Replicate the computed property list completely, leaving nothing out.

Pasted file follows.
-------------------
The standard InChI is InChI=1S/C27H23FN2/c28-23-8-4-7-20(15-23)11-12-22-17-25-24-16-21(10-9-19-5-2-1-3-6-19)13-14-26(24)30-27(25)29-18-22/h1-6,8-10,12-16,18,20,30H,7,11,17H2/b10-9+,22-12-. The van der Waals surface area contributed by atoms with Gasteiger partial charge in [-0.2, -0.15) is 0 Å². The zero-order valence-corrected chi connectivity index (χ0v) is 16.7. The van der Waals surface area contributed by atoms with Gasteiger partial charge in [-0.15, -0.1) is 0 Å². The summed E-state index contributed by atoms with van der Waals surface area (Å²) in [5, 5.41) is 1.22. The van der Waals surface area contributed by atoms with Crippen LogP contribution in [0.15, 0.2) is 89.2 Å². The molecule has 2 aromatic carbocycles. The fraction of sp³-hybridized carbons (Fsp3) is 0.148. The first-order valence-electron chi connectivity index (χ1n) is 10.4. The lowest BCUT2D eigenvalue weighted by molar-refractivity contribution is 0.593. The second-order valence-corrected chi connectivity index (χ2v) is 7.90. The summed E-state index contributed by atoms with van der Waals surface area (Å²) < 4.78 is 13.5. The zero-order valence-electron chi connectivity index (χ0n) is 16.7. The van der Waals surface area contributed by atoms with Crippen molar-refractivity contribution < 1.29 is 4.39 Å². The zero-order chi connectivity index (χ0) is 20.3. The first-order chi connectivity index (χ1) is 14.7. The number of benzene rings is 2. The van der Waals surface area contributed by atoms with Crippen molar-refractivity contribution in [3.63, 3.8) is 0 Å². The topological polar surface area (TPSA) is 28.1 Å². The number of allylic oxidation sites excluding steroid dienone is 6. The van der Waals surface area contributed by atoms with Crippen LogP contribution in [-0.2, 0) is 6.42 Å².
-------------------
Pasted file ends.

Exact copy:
The standard InChI is InChI=1S/C27H23FN2/c28-23-8-4-7-20(15-23)11-12-22-17-25-24-16-21(10-9-19-5-2-1-3-6-19)13-14-26(24)30-27(25)29-18-22/h1-6,8-10,12-16,18,20,30H,7,11,17H2/b10-9+,22-12-. The van der Waals surface area contributed by atoms with Gasteiger partial charge in [-0.2, -0.15) is 0 Å². The zero-order valence-corrected chi connectivity index (χ0v) is 16.7. The van der Waals surface area contributed by atoms with Gasteiger partial charge in [-0.15, -0.1) is 0 Å². The summed E-state index contributed by atoms with van der Waals surface area (Å²) in [5, 5.41) is 1.22. The van der Waals surface area contributed by atoms with Crippen LogP contribution in [0.15, 0.2) is 89.2 Å². The molecule has 2 aromatic carbocycles. The fraction of sp³-hybridized carbons (Fsp3) is 0.148. The first-order valence-electron chi connectivity index (χ1n) is 10.4. The lowest BCUT2D eigenvalue weighted by molar-refractivity contribution is 0.593. The second-order valence-corrected chi connectivity index (χ2v) is 7.90. The summed E-state index contributed by atoms with van der Waals surface area (Å²) < 4.78 is 13.5. The zero-order valence-electron chi connectivity index (χ0n) is 16.7. The van der Waals surface area contributed by atoms with Crippen molar-refractivity contribution < 1.29 is 4.39 Å². The zero-order chi connectivity index (χ0) is 20.3. The first-order chi connectivity index (χ1) is 14.7. The number of benzene rings is 2. The van der Waals surface area contributed by atoms with Crippen molar-refractivity contribution in [3.63, 3.8) is 0 Å². The topological polar surface area (TPSA) is 28.1 Å². The number of allylic oxidation sites excluding steroid dienone is 6. The van der Waals surface area contributed by atoms with Crippen LogP contribution in [-0.2, 0) is 6.42 Å².